instfix -i | grep ML

This will tell you if you have missing filesets and which level they apply to

lppchk -v
lppchk -vm3

The above will tell you about issues with filesets

oslevel -sq

Lists known service packs – you use the highest level of these in the command below

oslevel -s -l 6100-09-11-1810

The above would list any filesets that were not at least at this level. You now know the filesets that need correcting.


Check for errors

At this point you are either done or you have missing fixes to resolve.

If you do have missing or incorrect filesets you can either remove them or correct them. For the VIO server you should be using updateios, not install or smitty. If you have missing filesets for the VIO server, put them in their own directory with nothing else and then run updateios -commit and then updateios -accept pointing to that directory. Don’t ever update the VIO by pointing to a full AIX LPP directory.

Once everything is updated then you should run flrtvc to identify security patches that need to be updated. Once all patches are on you may need to reboot again. Prior to rebooting I always run bosboot to reinitialize the boot sector on each boot disk and the bootlist command to ensure the bootlist is correctly set, then it’s time to reboot and test. Don’t forget to back everything up after the updates are completed.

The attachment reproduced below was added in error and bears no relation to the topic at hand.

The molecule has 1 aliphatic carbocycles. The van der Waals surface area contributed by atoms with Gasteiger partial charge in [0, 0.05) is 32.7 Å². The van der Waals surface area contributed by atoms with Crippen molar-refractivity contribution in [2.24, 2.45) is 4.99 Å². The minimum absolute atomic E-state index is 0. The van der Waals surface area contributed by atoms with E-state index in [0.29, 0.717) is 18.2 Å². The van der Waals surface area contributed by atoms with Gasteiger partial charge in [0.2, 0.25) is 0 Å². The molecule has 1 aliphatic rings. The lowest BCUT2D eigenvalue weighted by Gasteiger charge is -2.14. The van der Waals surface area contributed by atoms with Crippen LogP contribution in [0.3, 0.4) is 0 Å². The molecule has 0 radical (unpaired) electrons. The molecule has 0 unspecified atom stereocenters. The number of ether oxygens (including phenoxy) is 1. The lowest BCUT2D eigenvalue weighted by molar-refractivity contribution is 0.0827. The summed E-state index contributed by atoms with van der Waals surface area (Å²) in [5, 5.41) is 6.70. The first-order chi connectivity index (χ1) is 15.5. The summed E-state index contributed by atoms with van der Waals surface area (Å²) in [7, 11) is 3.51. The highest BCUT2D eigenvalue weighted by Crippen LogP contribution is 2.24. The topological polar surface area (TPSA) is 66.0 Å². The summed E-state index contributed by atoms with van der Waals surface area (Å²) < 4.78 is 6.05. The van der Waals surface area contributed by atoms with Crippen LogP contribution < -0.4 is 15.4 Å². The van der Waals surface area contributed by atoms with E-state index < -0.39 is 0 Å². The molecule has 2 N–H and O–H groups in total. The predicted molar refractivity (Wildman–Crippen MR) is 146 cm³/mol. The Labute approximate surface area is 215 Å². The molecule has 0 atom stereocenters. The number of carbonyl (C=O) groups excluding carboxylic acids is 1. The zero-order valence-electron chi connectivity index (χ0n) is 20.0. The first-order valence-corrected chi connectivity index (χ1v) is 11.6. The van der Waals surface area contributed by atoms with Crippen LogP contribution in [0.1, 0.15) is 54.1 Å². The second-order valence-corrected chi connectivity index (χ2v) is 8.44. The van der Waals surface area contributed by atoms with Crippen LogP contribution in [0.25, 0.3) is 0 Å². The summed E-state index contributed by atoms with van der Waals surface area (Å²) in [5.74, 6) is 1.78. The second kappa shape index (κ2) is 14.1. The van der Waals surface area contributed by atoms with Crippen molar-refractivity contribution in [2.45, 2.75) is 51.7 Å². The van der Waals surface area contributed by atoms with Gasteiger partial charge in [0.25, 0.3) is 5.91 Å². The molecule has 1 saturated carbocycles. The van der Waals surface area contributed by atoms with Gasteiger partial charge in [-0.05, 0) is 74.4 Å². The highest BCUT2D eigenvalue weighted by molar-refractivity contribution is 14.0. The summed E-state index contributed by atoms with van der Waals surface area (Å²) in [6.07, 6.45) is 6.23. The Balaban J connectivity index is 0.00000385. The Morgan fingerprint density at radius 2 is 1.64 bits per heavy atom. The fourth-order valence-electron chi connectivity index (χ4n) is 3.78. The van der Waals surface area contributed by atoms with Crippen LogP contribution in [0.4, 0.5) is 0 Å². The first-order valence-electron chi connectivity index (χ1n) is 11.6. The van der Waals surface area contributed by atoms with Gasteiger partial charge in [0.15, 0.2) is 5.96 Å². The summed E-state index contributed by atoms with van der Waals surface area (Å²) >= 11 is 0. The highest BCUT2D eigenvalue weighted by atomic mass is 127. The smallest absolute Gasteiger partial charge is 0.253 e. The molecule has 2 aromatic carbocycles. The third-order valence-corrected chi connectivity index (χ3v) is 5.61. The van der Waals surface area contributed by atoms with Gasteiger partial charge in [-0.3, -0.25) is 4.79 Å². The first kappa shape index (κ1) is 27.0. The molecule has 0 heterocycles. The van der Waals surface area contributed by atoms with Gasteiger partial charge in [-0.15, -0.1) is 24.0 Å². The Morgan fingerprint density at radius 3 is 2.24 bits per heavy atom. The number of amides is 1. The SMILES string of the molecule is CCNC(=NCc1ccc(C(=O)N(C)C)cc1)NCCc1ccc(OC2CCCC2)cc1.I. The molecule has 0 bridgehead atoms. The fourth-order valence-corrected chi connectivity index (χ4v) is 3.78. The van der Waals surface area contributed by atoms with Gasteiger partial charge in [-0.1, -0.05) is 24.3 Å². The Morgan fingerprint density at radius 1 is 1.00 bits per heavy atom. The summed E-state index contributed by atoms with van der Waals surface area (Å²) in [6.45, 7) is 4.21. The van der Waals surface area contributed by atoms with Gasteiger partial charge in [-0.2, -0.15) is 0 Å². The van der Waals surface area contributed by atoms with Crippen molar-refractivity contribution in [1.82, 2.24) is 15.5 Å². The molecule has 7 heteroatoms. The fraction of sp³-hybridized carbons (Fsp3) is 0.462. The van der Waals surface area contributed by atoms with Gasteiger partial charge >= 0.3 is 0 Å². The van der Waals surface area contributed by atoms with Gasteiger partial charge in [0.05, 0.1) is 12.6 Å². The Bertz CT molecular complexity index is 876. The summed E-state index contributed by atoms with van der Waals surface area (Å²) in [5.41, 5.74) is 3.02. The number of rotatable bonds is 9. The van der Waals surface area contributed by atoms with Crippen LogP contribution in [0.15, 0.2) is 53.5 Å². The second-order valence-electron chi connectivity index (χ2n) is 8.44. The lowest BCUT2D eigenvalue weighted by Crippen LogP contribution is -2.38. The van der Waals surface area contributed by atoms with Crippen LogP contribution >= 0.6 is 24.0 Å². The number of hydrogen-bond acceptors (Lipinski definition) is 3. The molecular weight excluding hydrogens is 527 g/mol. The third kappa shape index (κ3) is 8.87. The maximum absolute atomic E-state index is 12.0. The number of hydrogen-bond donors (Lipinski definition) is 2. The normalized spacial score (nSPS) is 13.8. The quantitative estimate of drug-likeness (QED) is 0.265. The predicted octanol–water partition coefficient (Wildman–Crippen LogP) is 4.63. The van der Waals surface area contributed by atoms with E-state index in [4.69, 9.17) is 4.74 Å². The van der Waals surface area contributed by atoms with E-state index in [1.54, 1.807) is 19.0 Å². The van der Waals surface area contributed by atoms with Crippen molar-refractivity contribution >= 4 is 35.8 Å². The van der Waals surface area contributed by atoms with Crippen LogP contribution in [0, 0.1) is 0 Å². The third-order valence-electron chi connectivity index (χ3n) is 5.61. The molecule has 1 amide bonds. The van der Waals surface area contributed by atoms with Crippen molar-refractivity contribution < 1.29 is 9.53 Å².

System maintenance is a time-consuming process that takes planning and the VIO server is no exception. I use the flrt tool and fix central ahead of time to ensure I know what levels I am updating from and to. I also read the readme files for every step to ensure things are happening in the right order. So many problems are fixed in firmware, HMC and operating system updates that there really needs to be a regular schedule for applying these.

The key to a successful update is to have a well-planned update strategy. I pre-document every step including the commands before I do any upgrade—that way I am not searching for commands or trying to remember the next step. I also pre-stage all the files I’ll need to use the day before so that I’m not delayed waiting on fix central the day of the update. That way, if fix central is down on the day I can still move forward. With the advent of fix central, flrt, flrtvc and other updates on the IBM tool site this process has become much simpler to perform.

Jaqui Lynch is an independent consultant, focusing on enterprise architecture, performance and delivery on Power Systems with AIX and Linux.